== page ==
Ben Mandelker (Big Brother) is a Los Angeles-based screenwriter and blogger whose pop culture observations and multimedia creations have been cited in Entertainment Weekly, US Magazine, The New York Times, Details Magazine, Spin Magazine, USA Today, The Washington Post, and The Houston Chronicle, among other media outlets. Additionally, Time Out New York called his work the “flat out funniest thing this year,” and the Rocky Mountain News called him “deliciously clever.” He has been a reoccurring panelist on NBC’s Today and Fox Reality’s Reality Remix as well as WDVE in Pittsburgh. He has also served as a guest on the TV Guide Channel and Los Angeles’s KABC AM. In 2004, Ben co-founded the website TVgasm.com, which Entertainment Weekly labeled as one of the top twenty-five entertainment websites on the internet, and in 2007, he left the site after having sold it to Bunim-Murray Productions. Previously, Ben worked in feature development where he participated in the pre-production of such films as Harold and Kumar Go To White Castle and The Grudge. He also served as a writers assistant on the Fox sitcom Andy Richter Controls The Universe and worked on various television productions such as Late Night with Conan O’Brien, Strangers with Candy, and the WWE.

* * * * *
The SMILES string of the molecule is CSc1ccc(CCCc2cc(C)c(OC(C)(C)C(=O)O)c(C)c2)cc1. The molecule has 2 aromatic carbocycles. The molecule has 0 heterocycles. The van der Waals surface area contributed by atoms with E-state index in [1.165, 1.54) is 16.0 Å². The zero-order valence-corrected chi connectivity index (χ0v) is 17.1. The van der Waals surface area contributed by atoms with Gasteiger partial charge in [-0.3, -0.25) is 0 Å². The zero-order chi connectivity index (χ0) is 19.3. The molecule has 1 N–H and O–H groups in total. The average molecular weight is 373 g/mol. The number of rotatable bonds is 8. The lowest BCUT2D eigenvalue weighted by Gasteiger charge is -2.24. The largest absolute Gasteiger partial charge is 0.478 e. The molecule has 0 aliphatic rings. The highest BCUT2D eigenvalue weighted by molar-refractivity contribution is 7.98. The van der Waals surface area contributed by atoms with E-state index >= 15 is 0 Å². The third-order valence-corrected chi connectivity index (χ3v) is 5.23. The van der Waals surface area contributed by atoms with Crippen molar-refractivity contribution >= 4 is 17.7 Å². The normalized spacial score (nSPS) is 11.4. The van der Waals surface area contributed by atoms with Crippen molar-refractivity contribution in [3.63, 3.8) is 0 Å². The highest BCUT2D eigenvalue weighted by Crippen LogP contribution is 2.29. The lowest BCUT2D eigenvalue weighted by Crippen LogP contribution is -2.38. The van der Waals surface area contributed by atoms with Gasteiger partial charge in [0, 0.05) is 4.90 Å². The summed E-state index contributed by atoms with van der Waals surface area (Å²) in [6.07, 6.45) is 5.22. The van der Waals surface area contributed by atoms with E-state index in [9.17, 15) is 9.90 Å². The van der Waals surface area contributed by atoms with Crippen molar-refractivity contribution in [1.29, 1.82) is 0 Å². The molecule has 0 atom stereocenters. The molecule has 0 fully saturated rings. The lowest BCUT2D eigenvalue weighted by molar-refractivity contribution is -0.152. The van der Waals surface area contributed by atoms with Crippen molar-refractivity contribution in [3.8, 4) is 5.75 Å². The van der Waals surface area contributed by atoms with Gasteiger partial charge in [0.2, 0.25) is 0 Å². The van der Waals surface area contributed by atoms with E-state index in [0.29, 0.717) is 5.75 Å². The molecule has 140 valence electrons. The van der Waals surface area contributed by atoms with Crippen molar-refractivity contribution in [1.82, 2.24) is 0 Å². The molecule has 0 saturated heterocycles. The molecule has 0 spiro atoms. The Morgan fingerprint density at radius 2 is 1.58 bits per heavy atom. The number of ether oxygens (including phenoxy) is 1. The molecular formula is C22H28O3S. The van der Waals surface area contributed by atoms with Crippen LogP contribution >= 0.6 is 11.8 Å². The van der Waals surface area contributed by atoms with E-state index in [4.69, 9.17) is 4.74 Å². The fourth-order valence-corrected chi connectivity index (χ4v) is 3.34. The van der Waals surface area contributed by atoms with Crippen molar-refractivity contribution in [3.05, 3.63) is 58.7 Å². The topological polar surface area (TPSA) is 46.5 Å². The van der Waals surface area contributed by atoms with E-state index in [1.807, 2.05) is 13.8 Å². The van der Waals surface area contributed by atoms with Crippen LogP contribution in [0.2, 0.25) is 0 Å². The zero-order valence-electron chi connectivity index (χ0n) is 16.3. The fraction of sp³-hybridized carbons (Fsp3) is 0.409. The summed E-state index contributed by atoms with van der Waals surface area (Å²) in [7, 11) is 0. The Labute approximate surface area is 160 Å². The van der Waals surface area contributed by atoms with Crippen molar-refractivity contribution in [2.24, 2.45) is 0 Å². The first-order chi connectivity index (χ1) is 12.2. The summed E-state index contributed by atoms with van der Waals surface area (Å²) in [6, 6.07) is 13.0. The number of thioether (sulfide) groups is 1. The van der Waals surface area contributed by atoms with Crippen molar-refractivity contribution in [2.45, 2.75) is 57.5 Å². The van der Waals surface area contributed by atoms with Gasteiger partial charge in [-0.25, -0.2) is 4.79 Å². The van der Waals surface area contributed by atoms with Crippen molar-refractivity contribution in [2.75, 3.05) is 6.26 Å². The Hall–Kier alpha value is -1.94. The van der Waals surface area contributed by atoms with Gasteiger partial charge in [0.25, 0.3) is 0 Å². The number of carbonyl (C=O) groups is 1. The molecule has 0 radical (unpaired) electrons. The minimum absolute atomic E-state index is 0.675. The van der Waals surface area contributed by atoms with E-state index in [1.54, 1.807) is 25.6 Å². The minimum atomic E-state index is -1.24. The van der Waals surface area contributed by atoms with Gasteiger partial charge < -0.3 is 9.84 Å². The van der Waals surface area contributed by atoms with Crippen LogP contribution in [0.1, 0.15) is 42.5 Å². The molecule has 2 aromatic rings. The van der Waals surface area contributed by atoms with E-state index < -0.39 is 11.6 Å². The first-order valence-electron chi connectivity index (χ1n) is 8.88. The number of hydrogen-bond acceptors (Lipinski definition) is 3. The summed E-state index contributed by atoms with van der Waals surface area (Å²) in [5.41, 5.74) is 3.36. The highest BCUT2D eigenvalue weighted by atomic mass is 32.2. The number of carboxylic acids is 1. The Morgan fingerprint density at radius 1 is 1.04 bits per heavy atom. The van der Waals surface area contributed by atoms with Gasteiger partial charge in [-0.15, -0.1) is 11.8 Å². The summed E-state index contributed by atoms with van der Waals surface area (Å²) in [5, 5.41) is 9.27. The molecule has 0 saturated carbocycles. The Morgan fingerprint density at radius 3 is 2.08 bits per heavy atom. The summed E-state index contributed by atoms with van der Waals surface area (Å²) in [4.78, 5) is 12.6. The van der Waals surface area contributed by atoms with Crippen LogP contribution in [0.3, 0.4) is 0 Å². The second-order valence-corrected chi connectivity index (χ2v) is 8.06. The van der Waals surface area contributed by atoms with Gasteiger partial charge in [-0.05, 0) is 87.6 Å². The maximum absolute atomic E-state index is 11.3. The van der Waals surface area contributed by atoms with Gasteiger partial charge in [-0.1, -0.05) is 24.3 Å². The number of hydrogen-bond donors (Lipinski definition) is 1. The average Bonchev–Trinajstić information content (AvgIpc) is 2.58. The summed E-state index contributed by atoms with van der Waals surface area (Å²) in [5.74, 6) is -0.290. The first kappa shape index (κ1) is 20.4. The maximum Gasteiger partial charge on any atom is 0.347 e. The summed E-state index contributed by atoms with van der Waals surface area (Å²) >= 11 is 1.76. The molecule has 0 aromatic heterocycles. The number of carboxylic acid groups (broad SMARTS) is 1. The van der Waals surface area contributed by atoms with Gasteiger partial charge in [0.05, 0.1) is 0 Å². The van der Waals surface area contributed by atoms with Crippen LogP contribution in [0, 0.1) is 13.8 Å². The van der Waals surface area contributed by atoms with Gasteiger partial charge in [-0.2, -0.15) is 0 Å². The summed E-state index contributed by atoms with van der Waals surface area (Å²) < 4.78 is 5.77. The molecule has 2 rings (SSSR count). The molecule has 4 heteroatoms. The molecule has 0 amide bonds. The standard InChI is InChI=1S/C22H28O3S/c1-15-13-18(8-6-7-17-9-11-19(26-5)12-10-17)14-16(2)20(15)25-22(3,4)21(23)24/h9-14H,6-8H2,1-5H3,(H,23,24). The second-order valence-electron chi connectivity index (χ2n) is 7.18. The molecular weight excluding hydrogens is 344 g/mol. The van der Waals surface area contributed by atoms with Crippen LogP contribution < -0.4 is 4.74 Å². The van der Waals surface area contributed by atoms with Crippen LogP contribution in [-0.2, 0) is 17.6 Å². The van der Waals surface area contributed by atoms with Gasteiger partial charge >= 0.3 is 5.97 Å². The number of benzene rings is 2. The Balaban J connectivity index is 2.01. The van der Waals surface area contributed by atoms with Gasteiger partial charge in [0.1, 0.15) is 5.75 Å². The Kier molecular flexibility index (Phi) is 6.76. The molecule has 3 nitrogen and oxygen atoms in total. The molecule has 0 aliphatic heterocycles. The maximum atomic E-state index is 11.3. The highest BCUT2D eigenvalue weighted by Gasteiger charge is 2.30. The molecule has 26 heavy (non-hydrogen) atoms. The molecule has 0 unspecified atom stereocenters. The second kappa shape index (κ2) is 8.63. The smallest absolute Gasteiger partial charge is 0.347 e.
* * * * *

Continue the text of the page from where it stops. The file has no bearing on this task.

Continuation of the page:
Wendy Merrill (The Bachelor), author of Falling into Manholes: The Memoir of a Bad/Good Girl, is described by Anne Lamott as “…a wonderful new voice—smart, funny and wildly real.” Wendy runs WAM Marketing Group, a unique marketing communications company based in Sausalito, CA, where she currently lives above ground and beyond her means.
Helaine Olen (What Not to Wear) is the co-author of Office Mate: The Employee Handbook for Finding and Managing Romance on the Job. Her articles have been published in The Los Angeles Times, The Washington Post, Salon.com, AlterNet.org and Conde Nast’s Cookie and late Portfolio, among other places. She’s also contributed to the anthologies Modern Love and The Maternal is Political. She lives with her family in New York’s Hudson Valley.
Neal Pollack (Married by America) is the author of the bestselling parenting memoir Alternadad as well as several works of satirical fiction, including the cult classic The Neal Pollack Anthology Of American Literature. A contributor to many publications and websites, including The New York Times, Vanity Fair, GQ, Men’s Journal, Men’s Health, Slate.com, Salon.com, Nerve.com, and Parents.com, Pollack lives in Los Angeles with his family. Harper Perennial will publish his next book, Yoga Dork, in the spring of 2010.